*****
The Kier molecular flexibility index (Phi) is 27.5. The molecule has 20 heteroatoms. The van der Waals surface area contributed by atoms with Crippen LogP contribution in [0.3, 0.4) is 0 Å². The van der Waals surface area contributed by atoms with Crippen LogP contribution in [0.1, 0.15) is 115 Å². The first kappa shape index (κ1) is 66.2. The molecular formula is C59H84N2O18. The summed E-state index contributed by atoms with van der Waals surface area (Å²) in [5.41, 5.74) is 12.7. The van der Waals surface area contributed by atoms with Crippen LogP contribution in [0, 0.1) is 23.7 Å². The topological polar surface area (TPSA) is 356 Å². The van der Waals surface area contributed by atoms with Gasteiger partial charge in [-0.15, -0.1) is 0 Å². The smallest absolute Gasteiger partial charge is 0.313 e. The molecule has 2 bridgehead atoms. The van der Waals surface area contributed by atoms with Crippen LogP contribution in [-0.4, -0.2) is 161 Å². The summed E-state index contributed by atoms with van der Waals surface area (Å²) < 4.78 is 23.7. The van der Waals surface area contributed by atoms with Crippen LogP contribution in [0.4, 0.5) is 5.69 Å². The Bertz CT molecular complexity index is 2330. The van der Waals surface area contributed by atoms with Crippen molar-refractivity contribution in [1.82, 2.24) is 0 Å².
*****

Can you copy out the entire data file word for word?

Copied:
The Kier molecular flexibility index (Phi) is 27.5. The molecule has 20 heteroatoms. The van der Waals surface area contributed by atoms with Crippen LogP contribution in [0.3, 0.4) is 0 Å². The van der Waals surface area contributed by atoms with Crippen LogP contribution in [0.1, 0.15) is 115 Å². The first kappa shape index (κ1) is 66.2. The molecular formula is C59H84N2O18. The summed E-state index contributed by atoms with van der Waals surface area (Å²) in [5.41, 5.74) is 12.7. The van der Waals surface area contributed by atoms with Crippen LogP contribution in [0, 0.1) is 23.7 Å². The topological polar surface area (TPSA) is 356 Å². The van der Waals surface area contributed by atoms with Gasteiger partial charge in [-0.15, -0.1) is 0 Å². The smallest absolute Gasteiger partial charge is 0.313 e. The molecule has 2 bridgehead atoms. The van der Waals surface area contributed by atoms with Crippen LogP contribution in [-0.4, -0.2) is 161 Å². The summed E-state index contributed by atoms with van der Waals surface area (Å²) < 4.78 is 23.7. The van der Waals surface area contributed by atoms with Crippen LogP contribution in [0.4, 0.5) is 5.69 Å². The Bertz CT molecular complexity index is 2330. The van der Waals surface area contributed by atoms with Crippen molar-refractivity contribution in [1.82, 2.24) is 0 Å².